Microsoft CEO Launches Products Made In India For India


Mumbai: Microsoft CEO Satya Nadella on Wednesday announced several new products designed for India, and, to a significant degree, also made in India – a forceful move that suggests the company is trying to go way beyond its traditional Windows and Office users and build a substantially broader audience in the country.

Among the new offerings are a lighter version of its Skype video and voice calling app to cater to the mass of Indians who own mid-range and low-end smartphones, and a skilling-cum-job search/hiring platform for low-skilled people in India. The new products also work with Aadhaar authentication, enabling a simple and extensive reach, Nadella said.

The new Skype, called Skype Lite and built with the help of Microsoft’s development centre in Hyderabad, is at least partly an attempt to challenge the popular WhatsApp and Facebook Messenger apps. Not only does it occupy just over a third of the storage space of the original Skype, it also consumes far less data and has features that are not even available yet on the richer version.

Skype Lite needs just 13 MB of storage space, compared to 36 MB of the regular version. It understands when it is using the cellular network and when wi-fi, and consumes less data when it is on the former. It compresses photos. Unlike in WhatsApp, when you reshare a photo that you receive, no download or upload of the photo happens – the sharing happens within the cloud service. That saves a lot of data. You can see how much data the Skype app has used, both on the cellular network and on wi-fi, in case you want to control usage.

The app also integrates mobile calling and SMS, so you can see your Skype calls, messages and contacts together with your mobile calls, SMSes and contacts, and you can do everything from the one app. The messaging section even has a `promotions’ section that intelligently segregates promotional messages so that these don’t clutter up your important messages.

Microsoft is also using its machine learning, natural language processing and image recognition capabilities to introduce a host of bots within Skype. It’s still work in progress for India. But Eugene Ho, director of products, Skype, expects numerous bots will be built that could do things like help you buy train or air tickets, get weather data or cricket scores. In India, the Andhra Pradesh Transport Authority has built a bot for providing transport information.

Skype Lite will be available in seven Indian languages.  Ho said there are millions of Skype users in India. He said that in most markets people use multiple communication apps. “Lots of people will continue to use WhatsApp, and also Facebook Messenger and Snapchat,” he said.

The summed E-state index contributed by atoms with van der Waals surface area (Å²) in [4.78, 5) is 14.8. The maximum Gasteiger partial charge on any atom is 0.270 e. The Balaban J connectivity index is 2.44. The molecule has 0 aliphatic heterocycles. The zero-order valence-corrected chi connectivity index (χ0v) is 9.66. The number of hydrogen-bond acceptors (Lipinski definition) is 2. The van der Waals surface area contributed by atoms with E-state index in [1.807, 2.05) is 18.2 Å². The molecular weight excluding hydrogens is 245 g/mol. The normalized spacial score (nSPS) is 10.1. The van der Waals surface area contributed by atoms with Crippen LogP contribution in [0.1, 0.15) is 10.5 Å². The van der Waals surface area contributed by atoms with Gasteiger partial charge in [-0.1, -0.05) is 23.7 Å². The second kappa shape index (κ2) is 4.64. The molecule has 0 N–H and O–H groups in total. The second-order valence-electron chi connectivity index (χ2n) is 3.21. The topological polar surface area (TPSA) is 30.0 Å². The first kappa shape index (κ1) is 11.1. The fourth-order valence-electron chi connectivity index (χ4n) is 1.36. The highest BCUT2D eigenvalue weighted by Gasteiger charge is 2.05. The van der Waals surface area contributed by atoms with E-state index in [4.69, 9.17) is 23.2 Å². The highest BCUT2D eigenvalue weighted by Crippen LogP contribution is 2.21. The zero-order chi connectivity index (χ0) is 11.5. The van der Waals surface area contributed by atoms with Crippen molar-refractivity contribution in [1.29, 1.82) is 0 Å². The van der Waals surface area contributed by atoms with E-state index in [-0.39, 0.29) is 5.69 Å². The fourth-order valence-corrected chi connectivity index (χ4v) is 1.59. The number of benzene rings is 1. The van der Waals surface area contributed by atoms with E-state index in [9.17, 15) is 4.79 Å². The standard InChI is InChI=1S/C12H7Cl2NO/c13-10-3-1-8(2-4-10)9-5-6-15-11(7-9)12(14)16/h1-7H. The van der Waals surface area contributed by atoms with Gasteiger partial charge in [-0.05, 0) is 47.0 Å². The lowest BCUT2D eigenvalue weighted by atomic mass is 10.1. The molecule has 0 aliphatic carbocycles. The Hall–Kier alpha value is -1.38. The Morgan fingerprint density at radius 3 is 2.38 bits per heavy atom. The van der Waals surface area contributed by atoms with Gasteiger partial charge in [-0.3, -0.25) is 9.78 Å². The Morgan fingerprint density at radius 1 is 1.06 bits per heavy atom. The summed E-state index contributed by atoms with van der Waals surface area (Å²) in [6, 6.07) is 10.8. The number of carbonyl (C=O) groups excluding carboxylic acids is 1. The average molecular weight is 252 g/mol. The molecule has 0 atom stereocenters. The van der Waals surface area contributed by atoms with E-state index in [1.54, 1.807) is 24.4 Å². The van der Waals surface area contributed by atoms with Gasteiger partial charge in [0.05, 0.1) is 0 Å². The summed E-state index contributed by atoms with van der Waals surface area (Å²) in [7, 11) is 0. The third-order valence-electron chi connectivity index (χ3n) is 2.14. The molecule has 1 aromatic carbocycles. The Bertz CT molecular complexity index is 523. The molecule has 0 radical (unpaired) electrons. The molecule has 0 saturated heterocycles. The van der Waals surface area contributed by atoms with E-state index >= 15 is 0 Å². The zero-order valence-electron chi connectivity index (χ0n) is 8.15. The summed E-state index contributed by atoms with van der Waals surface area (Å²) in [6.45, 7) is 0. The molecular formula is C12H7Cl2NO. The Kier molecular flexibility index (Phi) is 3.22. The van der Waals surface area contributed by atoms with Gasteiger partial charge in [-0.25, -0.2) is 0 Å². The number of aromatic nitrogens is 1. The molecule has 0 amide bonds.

He said monetization is not the focus now for Skype, but to develop experiences, increase engagement. Skype had an early mover advantage and was the de facto solution for Indians to do international video calling, especially for parents to communicate with children overseas. But today, others like WhatsApp and Google Hangouts have caught on, especially with communication moving to mobile. Ho says millions of Indians still use Skype. “Students do homework together on Skype, people learn the guitar or to cook by interacting with experts on Skype,” he said.

Skype was built 14 years ago for the PC, for high-speed internet connections. Now it is used more on the mobile. Skype Lite is an effort to cater to the vastly broader audience of low end smartphones.

Microsoft has also developed a skilling-cum-job-search/hiring platform for low-skilled people in India. Called Sangam, the platform combines Microsoft’s cloud, video and other technologies with LinkedIn’s assets.

Sangam is an open platform that will allow any training content provider to offer their courses over the cloud. A training aspirant can go through all the options available and choose the one she wants.

When the candidate joins, the system will create a LinkedIn-like profile of her, and this profile will be updated appropriately as the candidate enhances her skills.

At the other end, companies wanting to hire, say, hospitality, retail or construction staff, can upload their requirements. Sangam will match these requirements with those of the trained personnel and offer options to both sides.

Anil Bhansali, MD (R&D), Microsoft India, says while LinkedIn is for white-collar professionals, Sangam is targetted at the mass of India’s low-skilled population. Currently, a lot of such skill upgradation happens through the National Skill Development Corporation’s partners, who establish training centres and have to expend resources to get candidates.

Sangam will allow them to reach out to candidates in remote locations, and it will even allow for remote learning through Skype, which is also integrated into the platform. Candidates can use their Aadhaar authentication to sign into the system.